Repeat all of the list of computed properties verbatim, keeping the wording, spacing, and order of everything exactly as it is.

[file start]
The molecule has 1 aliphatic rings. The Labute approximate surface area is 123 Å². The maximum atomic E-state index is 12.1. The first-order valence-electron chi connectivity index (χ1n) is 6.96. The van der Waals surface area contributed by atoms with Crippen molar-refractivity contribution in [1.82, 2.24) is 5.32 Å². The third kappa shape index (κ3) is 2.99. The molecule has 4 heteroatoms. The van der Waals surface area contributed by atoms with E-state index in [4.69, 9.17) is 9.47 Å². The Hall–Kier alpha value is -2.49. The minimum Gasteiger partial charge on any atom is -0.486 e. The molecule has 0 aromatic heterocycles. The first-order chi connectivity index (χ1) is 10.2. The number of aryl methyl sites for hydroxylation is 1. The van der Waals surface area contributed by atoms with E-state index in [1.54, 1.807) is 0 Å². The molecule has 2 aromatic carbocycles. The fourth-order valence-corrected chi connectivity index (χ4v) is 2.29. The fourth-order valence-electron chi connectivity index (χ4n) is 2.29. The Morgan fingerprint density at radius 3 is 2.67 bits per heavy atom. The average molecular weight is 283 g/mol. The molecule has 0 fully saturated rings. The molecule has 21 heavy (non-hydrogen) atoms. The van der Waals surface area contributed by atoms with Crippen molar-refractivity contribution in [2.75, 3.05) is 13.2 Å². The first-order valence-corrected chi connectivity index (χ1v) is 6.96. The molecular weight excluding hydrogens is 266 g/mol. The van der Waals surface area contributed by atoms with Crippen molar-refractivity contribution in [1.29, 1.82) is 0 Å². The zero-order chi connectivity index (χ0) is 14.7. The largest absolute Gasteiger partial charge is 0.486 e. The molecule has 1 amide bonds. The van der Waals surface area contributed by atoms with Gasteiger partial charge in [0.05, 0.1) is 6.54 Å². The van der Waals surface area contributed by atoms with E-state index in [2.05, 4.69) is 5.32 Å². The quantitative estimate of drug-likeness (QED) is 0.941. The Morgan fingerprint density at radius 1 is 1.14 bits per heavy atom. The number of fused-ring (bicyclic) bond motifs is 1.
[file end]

The molecule has 1 aliphatic rings. The Labute approximate surface area is 123 Å². The maximum atomic E-state index is 12.1. The first-order valence-electron chi connectivity index (χ1n) is 6.96. The van der Waals surface area contributed by atoms with Crippen molar-refractivity contribution in [1.82, 2.24) is 5.32 Å². The third kappa shape index (κ3) is 2.99. The molecule has 4 heteroatoms. The van der Waals surface area contributed by atoms with E-state index in [4.69, 9.17) is 9.47 Å². The Hall–Kier alpha value is -2.49. The minimum Gasteiger partial charge on any atom is -0.486 e. The molecule has 0 aromatic heterocycles. The first-order chi connectivity index (χ1) is 10.2. The number of aryl methyl sites for hydroxylation is 1. The van der Waals surface area contributed by atoms with E-state index in [1.54, 1.807) is 0 Å². The molecule has 2 aromatic carbocycles. The fourth-order valence-corrected chi connectivity index (χ4v) is 2.29. The fourth-order valence-electron chi connectivity index (χ4n) is 2.29. The Morgan fingerprint density at radius 3 is 2.67 bits per heavy atom. The average molecular weight is 283 g/mol. The molecule has 0 fully saturated rings. The molecule has 21 heavy (non-hydrogen) atoms. The van der Waals surface area contributed by atoms with Crippen molar-refractivity contribution in [2.75, 3.05) is 13.2 Å². The first-order valence-corrected chi connectivity index (χ1v) is 6.96. The molecular weight excluding hydrogens is 266 g/mol. The van der Waals surface area contributed by atoms with Crippen molar-refractivity contribution in [1.29, 1.82) is 0 Å². The zero-order chi connectivity index (χ0) is 14.7. The largest absolute Gasteiger partial charge is 0.486 e. The molecule has 1 amide bonds. The van der Waals surface area contributed by atoms with Gasteiger partial charge in [0.05, 0.1) is 6.54 Å². The van der Waals surface area contributed by atoms with E-state index in [2.05, 4.69) is 5.32 Å². The quantitative estimate of drug-likeness (QED) is 0.941. The Morgan fingerprint density at radius 1 is 1.14 bits per heavy atom. The number of fused-ring (bicyclic) bond motifs is 1.